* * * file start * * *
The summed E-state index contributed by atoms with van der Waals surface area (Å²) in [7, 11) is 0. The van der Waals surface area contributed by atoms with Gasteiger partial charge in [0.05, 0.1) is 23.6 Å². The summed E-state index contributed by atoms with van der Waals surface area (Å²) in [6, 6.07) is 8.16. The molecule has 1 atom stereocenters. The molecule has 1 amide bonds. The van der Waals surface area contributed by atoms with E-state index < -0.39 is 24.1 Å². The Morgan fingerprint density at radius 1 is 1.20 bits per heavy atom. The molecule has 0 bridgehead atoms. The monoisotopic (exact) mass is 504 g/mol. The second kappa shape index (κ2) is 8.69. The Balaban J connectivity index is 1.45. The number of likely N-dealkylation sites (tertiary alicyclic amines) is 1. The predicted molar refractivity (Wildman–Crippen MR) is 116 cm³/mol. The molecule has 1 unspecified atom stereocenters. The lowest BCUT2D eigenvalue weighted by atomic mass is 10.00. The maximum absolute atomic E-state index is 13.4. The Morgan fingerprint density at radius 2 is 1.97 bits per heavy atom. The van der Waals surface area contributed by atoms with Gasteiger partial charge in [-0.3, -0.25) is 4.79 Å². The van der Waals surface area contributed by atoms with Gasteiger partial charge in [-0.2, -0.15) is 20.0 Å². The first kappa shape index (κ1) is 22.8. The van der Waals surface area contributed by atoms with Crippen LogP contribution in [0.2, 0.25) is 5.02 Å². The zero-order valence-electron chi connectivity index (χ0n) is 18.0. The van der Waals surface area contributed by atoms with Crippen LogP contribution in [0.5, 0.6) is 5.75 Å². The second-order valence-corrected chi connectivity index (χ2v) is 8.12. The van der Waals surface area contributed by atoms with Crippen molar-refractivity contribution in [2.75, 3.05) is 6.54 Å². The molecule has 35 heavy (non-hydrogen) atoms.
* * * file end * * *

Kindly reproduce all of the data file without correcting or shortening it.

The summed E-state index contributed by atoms with van der Waals surface area (Å²) in [7, 11) is 0. The van der Waals surface area contributed by atoms with Gasteiger partial charge in [0.05, 0.1) is 23.6 Å². The summed E-state index contributed by atoms with van der Waals surface area (Å²) in [6, 6.07) is 8.16. The molecule has 1 atom stereocenters. The molecule has 1 amide bonds. The van der Waals surface area contributed by atoms with E-state index < -0.39 is 24.1 Å². The Morgan fingerprint density at radius 1 is 1.20 bits per heavy atom. The molecule has 0 bridgehead atoms. The monoisotopic (exact) mass is 504 g/mol. The second kappa shape index (κ2) is 8.69. The Balaban J connectivity index is 1.45. The number of likely N-dealkylation sites (tertiary alicyclic amines) is 1. The predicted molar refractivity (Wildman–Crippen MR) is 116 cm³/mol. The molecule has 1 unspecified atom stereocenters. The lowest BCUT2D eigenvalue weighted by atomic mass is 10.00. The maximum absolute atomic E-state index is 13.4. The Morgan fingerprint density at radius 2 is 1.97 bits per heavy atom. The van der Waals surface area contributed by atoms with Gasteiger partial charge in [-0.3, -0.25) is 4.79 Å². The van der Waals surface area contributed by atoms with Gasteiger partial charge in [-0.2, -0.15) is 20.0 Å². The first kappa shape index (κ1) is 22.8. The van der Waals surface area contributed by atoms with Crippen LogP contribution in [0.2, 0.25) is 5.02 Å². The zero-order valence-electron chi connectivity index (χ0n) is 18.0. The van der Waals surface area contributed by atoms with Crippen LogP contribution in [0.5, 0.6) is 5.75 Å². The second-order valence-corrected chi connectivity index (χ2v) is 8.12. The van der Waals surface area contributed by atoms with Crippen molar-refractivity contribution in [2.75, 3.05) is 6.54 Å². The molecule has 35 heavy (non-hydrogen) atoms.